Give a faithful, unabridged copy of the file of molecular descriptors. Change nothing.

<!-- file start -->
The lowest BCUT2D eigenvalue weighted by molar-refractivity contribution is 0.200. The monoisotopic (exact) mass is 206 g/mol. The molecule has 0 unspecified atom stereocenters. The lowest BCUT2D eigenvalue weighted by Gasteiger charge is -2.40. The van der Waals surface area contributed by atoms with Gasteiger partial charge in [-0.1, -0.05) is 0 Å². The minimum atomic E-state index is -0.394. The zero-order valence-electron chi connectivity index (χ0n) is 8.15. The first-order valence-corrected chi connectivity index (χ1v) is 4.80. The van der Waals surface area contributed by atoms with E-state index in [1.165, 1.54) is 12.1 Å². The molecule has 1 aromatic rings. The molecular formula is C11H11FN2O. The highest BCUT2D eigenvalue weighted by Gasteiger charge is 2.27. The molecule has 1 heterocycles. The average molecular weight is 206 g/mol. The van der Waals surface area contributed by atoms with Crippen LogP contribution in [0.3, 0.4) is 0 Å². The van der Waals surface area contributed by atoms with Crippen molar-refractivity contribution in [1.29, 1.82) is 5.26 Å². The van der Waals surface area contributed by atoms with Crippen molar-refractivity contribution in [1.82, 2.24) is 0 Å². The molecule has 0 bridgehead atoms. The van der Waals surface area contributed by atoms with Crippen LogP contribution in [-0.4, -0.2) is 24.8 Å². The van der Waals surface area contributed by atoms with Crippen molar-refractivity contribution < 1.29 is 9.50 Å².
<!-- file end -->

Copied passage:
The lowest BCUT2D eigenvalue weighted by molar-refractivity contribution is 0.200. The monoisotopic (exact) mass is 206 g/mol. The molecule has 0 unspecified atom stereocenters. The lowest BCUT2D eigenvalue weighted by Gasteiger charge is -2.40. The van der Waals surface area contributed by atoms with Gasteiger partial charge in [-0.1, -0.05) is 0 Å². The minimum atomic E-state index is -0.394. The zero-order valence-electron chi connectivity index (χ0n) is 8.15. The first-order valence-corrected chi connectivity index (χ1v) is 4.80. The van der Waals surface area contributed by atoms with E-state index in [1.165, 1.54) is 12.1 Å². The molecule has 1 aromatic rings. The molecular formula is C11H11FN2O. The highest BCUT2D eigenvalue weighted by Gasteiger charge is 2.27. The molecule has 1 heterocycles. The average molecular weight is 206 g/mol. The van der Waals surface area contributed by atoms with Crippen LogP contribution in [0.3, 0.4) is 0 Å². The van der Waals surface area contributed by atoms with Crippen molar-refractivity contribution in [1.29, 1.82) is 5.26 Å². The van der Waals surface area contributed by atoms with Crippen molar-refractivity contribution in [1.82, 2.24) is 0 Å². The molecule has 0 bridgehead atoms. The van der Waals surface area contributed by atoms with Crippen LogP contribution in [-0.4, -0.2) is 24.8 Å². The van der Waals surface area contributed by atoms with Crippen molar-refractivity contribution < 1.29 is 9.50 Å².